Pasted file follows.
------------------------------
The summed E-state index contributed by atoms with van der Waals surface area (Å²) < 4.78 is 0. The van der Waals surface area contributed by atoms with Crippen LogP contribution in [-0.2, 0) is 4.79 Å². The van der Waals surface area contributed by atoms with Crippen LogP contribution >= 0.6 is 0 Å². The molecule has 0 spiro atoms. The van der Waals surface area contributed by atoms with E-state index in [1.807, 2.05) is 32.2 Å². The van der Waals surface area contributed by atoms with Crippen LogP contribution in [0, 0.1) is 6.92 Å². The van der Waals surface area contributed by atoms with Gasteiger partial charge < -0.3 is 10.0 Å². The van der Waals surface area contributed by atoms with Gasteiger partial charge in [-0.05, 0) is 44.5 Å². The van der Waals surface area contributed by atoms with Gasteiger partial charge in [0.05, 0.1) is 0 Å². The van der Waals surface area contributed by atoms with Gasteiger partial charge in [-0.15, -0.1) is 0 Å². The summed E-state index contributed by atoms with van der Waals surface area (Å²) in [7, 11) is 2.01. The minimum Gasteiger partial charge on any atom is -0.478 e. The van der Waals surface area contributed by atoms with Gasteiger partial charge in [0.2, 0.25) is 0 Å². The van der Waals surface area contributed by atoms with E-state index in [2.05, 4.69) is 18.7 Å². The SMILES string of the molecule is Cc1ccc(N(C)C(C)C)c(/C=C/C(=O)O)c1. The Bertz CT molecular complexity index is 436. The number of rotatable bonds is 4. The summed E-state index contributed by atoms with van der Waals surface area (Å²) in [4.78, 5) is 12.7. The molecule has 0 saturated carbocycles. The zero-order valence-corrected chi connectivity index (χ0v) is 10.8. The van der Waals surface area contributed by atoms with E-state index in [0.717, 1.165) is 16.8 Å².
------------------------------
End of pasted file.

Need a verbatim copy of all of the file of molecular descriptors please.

The summed E-state index contributed by atoms with van der Waals surface area (Å²) < 4.78 is 0. The van der Waals surface area contributed by atoms with Crippen LogP contribution in [-0.2, 0) is 4.79 Å². The van der Waals surface area contributed by atoms with Crippen LogP contribution >= 0.6 is 0 Å². The molecule has 0 spiro atoms. The van der Waals surface area contributed by atoms with E-state index in [1.807, 2.05) is 32.2 Å². The van der Waals surface area contributed by atoms with Crippen LogP contribution in [0, 0.1) is 6.92 Å². The van der Waals surface area contributed by atoms with Gasteiger partial charge < -0.3 is 10.0 Å². The van der Waals surface area contributed by atoms with Gasteiger partial charge in [-0.05, 0) is 44.5 Å². The van der Waals surface area contributed by atoms with Gasteiger partial charge in [0.05, 0.1) is 0 Å². The van der Waals surface area contributed by atoms with Gasteiger partial charge in [-0.15, -0.1) is 0 Å². The summed E-state index contributed by atoms with van der Waals surface area (Å²) in [7, 11) is 2.01. The minimum Gasteiger partial charge on any atom is -0.478 e. The van der Waals surface area contributed by atoms with Gasteiger partial charge in [0.2, 0.25) is 0 Å². The van der Waals surface area contributed by atoms with E-state index in [2.05, 4.69) is 18.7 Å². The SMILES string of the molecule is Cc1ccc(N(C)C(C)C)c(/C=C/C(=O)O)c1. The Bertz CT molecular complexity index is 436. The number of rotatable bonds is 4. The summed E-state index contributed by atoms with van der Waals surface area (Å²) in [4.78, 5) is 12.7. The molecule has 0 saturated carbocycles. The zero-order valence-corrected chi connectivity index (χ0v) is 10.8. The van der Waals surface area contributed by atoms with E-state index in [0.717, 1.165) is 16.8 Å².